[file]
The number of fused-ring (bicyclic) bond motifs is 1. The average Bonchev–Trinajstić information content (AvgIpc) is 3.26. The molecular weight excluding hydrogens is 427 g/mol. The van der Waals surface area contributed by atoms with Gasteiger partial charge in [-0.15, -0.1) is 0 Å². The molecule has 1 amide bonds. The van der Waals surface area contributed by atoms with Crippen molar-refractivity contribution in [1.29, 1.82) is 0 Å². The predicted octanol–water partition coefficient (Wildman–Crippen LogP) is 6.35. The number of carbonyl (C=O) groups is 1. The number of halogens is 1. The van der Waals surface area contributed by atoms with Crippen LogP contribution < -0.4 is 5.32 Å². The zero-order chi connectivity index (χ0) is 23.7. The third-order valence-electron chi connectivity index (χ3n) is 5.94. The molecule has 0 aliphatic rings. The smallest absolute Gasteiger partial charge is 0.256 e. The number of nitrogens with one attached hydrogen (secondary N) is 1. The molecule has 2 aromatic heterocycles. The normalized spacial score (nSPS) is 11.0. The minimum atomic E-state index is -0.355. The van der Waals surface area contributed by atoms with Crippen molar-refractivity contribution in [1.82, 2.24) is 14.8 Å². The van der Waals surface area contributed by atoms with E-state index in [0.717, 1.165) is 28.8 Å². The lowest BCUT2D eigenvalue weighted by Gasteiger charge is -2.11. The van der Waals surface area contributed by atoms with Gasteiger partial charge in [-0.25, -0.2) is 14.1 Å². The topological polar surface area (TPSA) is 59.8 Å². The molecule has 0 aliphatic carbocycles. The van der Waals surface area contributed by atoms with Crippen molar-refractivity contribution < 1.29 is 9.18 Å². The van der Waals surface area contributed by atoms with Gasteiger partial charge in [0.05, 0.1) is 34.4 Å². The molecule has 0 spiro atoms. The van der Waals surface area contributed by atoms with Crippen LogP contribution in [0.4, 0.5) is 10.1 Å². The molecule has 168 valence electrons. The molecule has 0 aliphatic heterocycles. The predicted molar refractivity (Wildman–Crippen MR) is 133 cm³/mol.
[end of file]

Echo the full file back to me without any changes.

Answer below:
The number of fused-ring (bicyclic) bond motifs is 1. The average Bonchev–Trinajstić information content (AvgIpc) is 3.26. The molecular weight excluding hydrogens is 427 g/mol. The van der Waals surface area contributed by atoms with Gasteiger partial charge in [-0.15, -0.1) is 0 Å². The molecule has 1 amide bonds. The van der Waals surface area contributed by atoms with Crippen molar-refractivity contribution in [1.29, 1.82) is 0 Å². The predicted octanol–water partition coefficient (Wildman–Crippen LogP) is 6.35. The number of carbonyl (C=O) groups is 1. The number of halogens is 1. The van der Waals surface area contributed by atoms with Crippen LogP contribution < -0.4 is 5.32 Å². The zero-order chi connectivity index (χ0) is 23.7. The third-order valence-electron chi connectivity index (χ3n) is 5.94. The molecule has 0 aliphatic rings. The smallest absolute Gasteiger partial charge is 0.256 e. The number of nitrogens with one attached hydrogen (secondary N) is 1. The molecule has 2 aromatic heterocycles. The normalized spacial score (nSPS) is 11.0. The minimum atomic E-state index is -0.355. The van der Waals surface area contributed by atoms with Crippen molar-refractivity contribution in [1.82, 2.24) is 14.8 Å². The van der Waals surface area contributed by atoms with E-state index in [0.717, 1.165) is 28.8 Å². The lowest BCUT2D eigenvalue weighted by Gasteiger charge is -2.11. The van der Waals surface area contributed by atoms with Gasteiger partial charge in [-0.25, -0.2) is 14.1 Å². The topological polar surface area (TPSA) is 59.8 Å². The molecule has 0 aliphatic carbocycles. The van der Waals surface area contributed by atoms with Crippen molar-refractivity contribution < 1.29 is 9.18 Å². The van der Waals surface area contributed by atoms with Gasteiger partial charge in [0.05, 0.1) is 34.4 Å². The molecule has 0 spiro atoms. The van der Waals surface area contributed by atoms with Crippen LogP contribution in [0.4, 0.5) is 10.1 Å². The molecule has 168 valence electrons. The molecule has 0 aliphatic heterocycles. The predicted molar refractivity (Wildman–Crippen MR) is 133 cm³/mol.